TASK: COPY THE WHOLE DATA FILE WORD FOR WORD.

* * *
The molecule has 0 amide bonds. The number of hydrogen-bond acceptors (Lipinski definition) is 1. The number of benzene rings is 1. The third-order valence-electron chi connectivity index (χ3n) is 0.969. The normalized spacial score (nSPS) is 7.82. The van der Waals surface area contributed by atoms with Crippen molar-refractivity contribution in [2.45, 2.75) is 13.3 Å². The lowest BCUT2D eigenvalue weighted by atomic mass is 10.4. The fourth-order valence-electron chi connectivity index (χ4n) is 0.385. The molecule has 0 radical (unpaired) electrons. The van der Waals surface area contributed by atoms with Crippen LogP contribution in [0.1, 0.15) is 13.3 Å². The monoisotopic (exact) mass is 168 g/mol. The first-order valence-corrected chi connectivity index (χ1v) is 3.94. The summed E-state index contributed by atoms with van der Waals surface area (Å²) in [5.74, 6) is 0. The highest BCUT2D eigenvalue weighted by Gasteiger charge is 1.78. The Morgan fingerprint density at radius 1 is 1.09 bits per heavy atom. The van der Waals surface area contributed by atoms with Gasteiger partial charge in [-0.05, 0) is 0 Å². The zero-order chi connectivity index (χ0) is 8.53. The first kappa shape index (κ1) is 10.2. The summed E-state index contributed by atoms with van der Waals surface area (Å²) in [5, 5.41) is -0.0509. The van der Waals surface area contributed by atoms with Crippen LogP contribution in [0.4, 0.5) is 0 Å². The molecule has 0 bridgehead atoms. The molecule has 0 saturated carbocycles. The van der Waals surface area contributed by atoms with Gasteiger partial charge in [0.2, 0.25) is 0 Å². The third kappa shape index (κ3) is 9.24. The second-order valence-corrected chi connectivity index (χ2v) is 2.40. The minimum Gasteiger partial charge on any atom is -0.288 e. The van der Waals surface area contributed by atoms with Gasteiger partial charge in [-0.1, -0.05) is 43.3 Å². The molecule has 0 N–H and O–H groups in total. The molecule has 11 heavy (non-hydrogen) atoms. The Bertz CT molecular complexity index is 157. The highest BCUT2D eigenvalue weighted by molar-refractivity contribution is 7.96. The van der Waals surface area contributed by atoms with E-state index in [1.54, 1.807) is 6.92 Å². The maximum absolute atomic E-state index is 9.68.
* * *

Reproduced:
The molecule has 0 amide bonds. The number of hydrogen-bond acceptors (Lipinski definition) is 1. The number of benzene rings is 1. The third-order valence-electron chi connectivity index (χ3n) is 0.969. The normalized spacial score (nSPS) is 7.82. The van der Waals surface area contributed by atoms with Crippen molar-refractivity contribution in [2.45, 2.75) is 13.3 Å². The lowest BCUT2D eigenvalue weighted by atomic mass is 10.4. The fourth-order valence-electron chi connectivity index (χ4n) is 0.385. The molecule has 0 radical (unpaired) electrons. The van der Waals surface area contributed by atoms with Crippen LogP contribution in [0.1, 0.15) is 13.3 Å². The monoisotopic (exact) mass is 168 g/mol. The first-order valence-corrected chi connectivity index (χ1v) is 3.94. The summed E-state index contributed by atoms with van der Waals surface area (Å²) in [5.74, 6) is 0. The highest BCUT2D eigenvalue weighted by Gasteiger charge is 1.78. The Morgan fingerprint density at radius 1 is 1.09 bits per heavy atom. The van der Waals surface area contributed by atoms with Gasteiger partial charge in [-0.05, 0) is 0 Å². The zero-order chi connectivity index (χ0) is 8.53. The first kappa shape index (κ1) is 10.2. The summed E-state index contributed by atoms with van der Waals surface area (Å²) in [5, 5.41) is -0.0509. The van der Waals surface area contributed by atoms with Crippen LogP contribution in [0.4, 0.5) is 0 Å². The molecule has 0 bridgehead atoms. The molecule has 0 saturated carbocycles. The van der Waals surface area contributed by atoms with Gasteiger partial charge in [0.2, 0.25) is 0 Å². The third kappa shape index (κ3) is 9.24. The second-order valence-corrected chi connectivity index (χ2v) is 2.40. The minimum Gasteiger partial charge on any atom is -0.288 e. The van der Waals surface area contributed by atoms with Gasteiger partial charge in [-0.1, -0.05) is 43.3 Å². The molecule has 0 N–H and O–H groups in total. The molecule has 11 heavy (non-hydrogen) atoms. The Bertz CT molecular complexity index is 157. The highest BCUT2D eigenvalue weighted by molar-refractivity contribution is 7.96. The van der Waals surface area contributed by atoms with E-state index in [1.54, 1.807) is 6.92 Å². The maximum absolute atomic E-state index is 9.68.